If the Passage in contemplation should appear to be of this Complection, a Refusal would generally be deemed improper, unless the united States should declare and make it an invariable Maxim in their Policy never to permit the Troops of any Nation to pass thro’ their country. Such a Measure might be wise in case the U.S. were in Capacity to act accordingly; but that not being as yet the case, it would perhaps in the present Moment be unseasonable.

I say such a Measure might be wise—whether it would or not, is a question that involves others, both legal and political of great Magnitude. nations have perfect Rights—Regard to mutual Convenience may & often does induce Relaxations in the Exercise of them; and those Relaxations from Time and usage gradually assume to a certain Degree the Nature of Rights[.] I think it would appear in a full Investigation of the subject, that the United States, being a new nation, are not bound to yield the same Relaxations, which in Europe from long Practice and Acquiescence amount almost to an implied Cession; and therefore, that they may justly exercise rigorously the Right of denying free Passage to foreign Troops. It is also to be observed, that if they deny this Privilidge to others, it will also be denied to them; but this leads to political consequences & Considerations not necessary now to develope or investigate.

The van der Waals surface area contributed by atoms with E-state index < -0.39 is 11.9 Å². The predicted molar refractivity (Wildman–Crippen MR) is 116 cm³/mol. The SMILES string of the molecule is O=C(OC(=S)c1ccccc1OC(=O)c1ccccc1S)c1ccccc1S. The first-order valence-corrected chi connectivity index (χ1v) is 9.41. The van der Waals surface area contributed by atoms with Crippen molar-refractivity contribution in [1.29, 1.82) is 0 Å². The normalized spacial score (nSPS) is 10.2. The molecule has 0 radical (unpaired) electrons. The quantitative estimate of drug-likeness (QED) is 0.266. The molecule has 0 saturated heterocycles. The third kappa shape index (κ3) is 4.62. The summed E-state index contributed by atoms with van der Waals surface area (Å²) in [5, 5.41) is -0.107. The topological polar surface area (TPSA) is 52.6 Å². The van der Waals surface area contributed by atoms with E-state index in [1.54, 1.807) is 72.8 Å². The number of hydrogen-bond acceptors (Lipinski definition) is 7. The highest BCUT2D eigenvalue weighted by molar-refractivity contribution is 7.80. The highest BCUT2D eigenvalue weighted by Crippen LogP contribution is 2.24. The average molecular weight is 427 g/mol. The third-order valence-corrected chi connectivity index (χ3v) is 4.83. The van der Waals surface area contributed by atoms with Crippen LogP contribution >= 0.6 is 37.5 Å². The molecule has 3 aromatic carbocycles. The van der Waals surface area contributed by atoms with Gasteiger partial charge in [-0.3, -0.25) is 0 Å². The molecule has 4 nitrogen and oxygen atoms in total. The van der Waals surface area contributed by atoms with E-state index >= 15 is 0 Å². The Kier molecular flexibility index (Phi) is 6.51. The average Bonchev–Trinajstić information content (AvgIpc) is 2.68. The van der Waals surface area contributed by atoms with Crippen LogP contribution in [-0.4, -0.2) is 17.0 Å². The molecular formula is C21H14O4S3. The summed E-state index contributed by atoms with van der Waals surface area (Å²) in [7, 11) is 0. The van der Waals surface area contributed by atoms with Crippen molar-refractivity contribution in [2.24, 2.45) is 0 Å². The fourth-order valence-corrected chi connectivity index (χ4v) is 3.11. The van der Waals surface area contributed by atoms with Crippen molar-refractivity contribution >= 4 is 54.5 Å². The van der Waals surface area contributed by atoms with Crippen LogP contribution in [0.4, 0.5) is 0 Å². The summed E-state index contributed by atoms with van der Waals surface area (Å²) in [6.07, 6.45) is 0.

If a Passage should be requested and insisted upon on the Ground of its being perfectly innocent, and accompanied with such Terms and Precautions, as that a Refusal altho justifiable would not appear to be more than barely so; then it will be adviseable to calculate the Probability of their being restrained by such a Refusal.

If the Probability should be that they would nevertheless proceed; then it would become important to consider whether it would not be better to grant Permission than by a Refusal to hazard one of two inevitable Inconveniences vizt that of opposing their Progress by Force of Arms and thereby risque being involved in the War; or of submitting to the Disgrace and Humiliation of permitting them to proceed with Impunity. In my opinion it would in such a Case be most prudent considering the actual State of our affairs to consent to the Passage. The Answer therefore to be given to Lord Dorchester, in Case he should apply for Permission to march Troops thro’ the Territory of the U.S. from Detroit to the Missisippi, will I think necessarily depend on the Nature of the Propositions contained in the application compared with the beforementioned Principles & Probabilities.